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The Front Page of Global Fintech

The the largest fintech community in the world. Subscribe to our newsletter to stay up to date on the latest in news opinions, and all things financial technology.

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This Week in Fintech (1/24)

This Week in Fintech (1/24)

Hello Fintech Friends,

In what may be a first for the sector, fintech has made its way to Davos. Are we witnessing peak fintech, or the beginning of a much larger revolution?

Thank you to Matt Graves for sharing a few thoughtful links this week. News always welcome at

Please find another week of fintech news below.

Quote of the week

“[In the future], there will be no difference between information and money.”

- Muneeb Ali, Blockstack (source)

Open role spotlight

Zuben Mathews at Brigit is hiring for key roles including VP of Operations, Head of People, Head of Credit Risk, and VP of Product. Happy to put anyone in touch.

The company is a fintech with the aim to improve the lives of Americans with a financial health app launched a year ago that provides no-fee predictive advances to avoid overdraft fees. Brigit is backed by Lightspeed, Omidyar Network, NYCA, CRV, and Canaan.

Read of the week

In Every Company Will Be a Fintech Company, Andreessen Horowitz investor Angela Strange gives her thesis on fintech: in the future, most companies will derive a significant portion of their revenues from the provision of financial services, as technology changes make it more accessible to do so.


In banking and credit card news, FICO will begin making significant changes to its credit scoring in the US, as the level of personal indebtedness and average credit score level both rise nationally. The ratings agency will penalize rising debt levels and falling behind on payments more harshly, and flag those who take out personal loans. This comes as Bloomberg reports that banks are increasingly boosting credit limits for subprime and near-prime clients, raising outstanding debt to $880 billion nationally.

The week began with another card-fintech tie-up, this time between Mastercard and Marqeta, who are partnering to enable faster digital card issuance in Europe. Elsewhere, Mastercard opened an intelligence and cyber security center in Vancouver focused on areas like AI and IOT.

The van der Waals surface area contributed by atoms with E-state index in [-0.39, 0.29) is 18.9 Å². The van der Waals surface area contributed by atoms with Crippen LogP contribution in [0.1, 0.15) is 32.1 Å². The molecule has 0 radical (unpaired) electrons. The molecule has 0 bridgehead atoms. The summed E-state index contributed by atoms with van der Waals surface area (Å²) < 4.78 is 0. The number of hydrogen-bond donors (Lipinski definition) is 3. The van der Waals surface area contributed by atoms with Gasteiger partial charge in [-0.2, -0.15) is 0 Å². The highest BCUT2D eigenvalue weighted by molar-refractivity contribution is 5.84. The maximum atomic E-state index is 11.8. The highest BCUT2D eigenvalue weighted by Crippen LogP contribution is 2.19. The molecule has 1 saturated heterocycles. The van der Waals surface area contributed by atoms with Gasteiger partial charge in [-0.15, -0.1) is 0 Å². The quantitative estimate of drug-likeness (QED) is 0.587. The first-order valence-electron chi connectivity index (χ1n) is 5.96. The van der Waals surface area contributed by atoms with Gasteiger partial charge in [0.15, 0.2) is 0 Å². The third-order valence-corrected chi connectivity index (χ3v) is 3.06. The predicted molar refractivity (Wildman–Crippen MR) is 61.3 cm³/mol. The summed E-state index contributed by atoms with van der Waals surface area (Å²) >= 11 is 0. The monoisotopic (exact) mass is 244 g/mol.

Visa is expanding its ‘access to cash’ program in the UK, which it piloted with Lloyds Bank, to reward merchants for providing cashback services in ‘cash deserts.’ The UK’s Money and Pensions Service is also tackling financial health with the five pillars of its 2019 strategy: financial Foundations, nation of savers, credit counts, better debt advice, and future focus.

SoFi will also be switching its credit card provider - from Visa to Mastercard - as it prepares to launch a credit card alongside its debit card product.

Barclays is partnering with fintech Nimbla, which gives small businesses the option to take out insurances policies backed by individual customer invoices, rather than all accounts receivable. The CEO of , the neobank launched by the Royal Bank of Scotland, will be leaving the firm.

Belgium’s KBC bank is opening a digital investment roboadvisor account with a consumer-facing bot named Matti.

Six of the world’s central banks across the EU, UK, Canada, and Japan are joining together to share learnings on the formation of central bank digital currencies. Turkish banks have also begun using a digital currency blockchain platform for the sale of physical units of gold, developed by Istanbul Clearing, Settlement and Custody Bank.

And Australia’s P&N Bank discloses that its customer CRM was breached, the latest hack to highlight the increasing importance of data encryption in banking.


In fintech news this week, Amazon is planning to deploy new technology that uses palm authentication to let customers pay with their credit cards via their hand biometrics.

Revolut this week entered the UK savings market, launching a 1.35% APY account in partnership with Flagstone. This comes as the company plans to raise new funding at a $5 billion valuation.

Vive, a new UK neobank offering personal loans and a fixed-rate savings account, received a license this week from the Bank of England. Elsewhere in UK challenger banks, only five banks in the UK had a net gain of customers in Q3 2019, of which Monzo and Starling were two, and N26 now boasts 5 million customers, while Monese reports it it up to 2 million. Still - Yougov reports that only 8% of people in the UK use app-only banks. That comes even as the number of consumers using open banking products has grown in the UK - to over 1 million users for the first time, 2x growth over the past 6 months.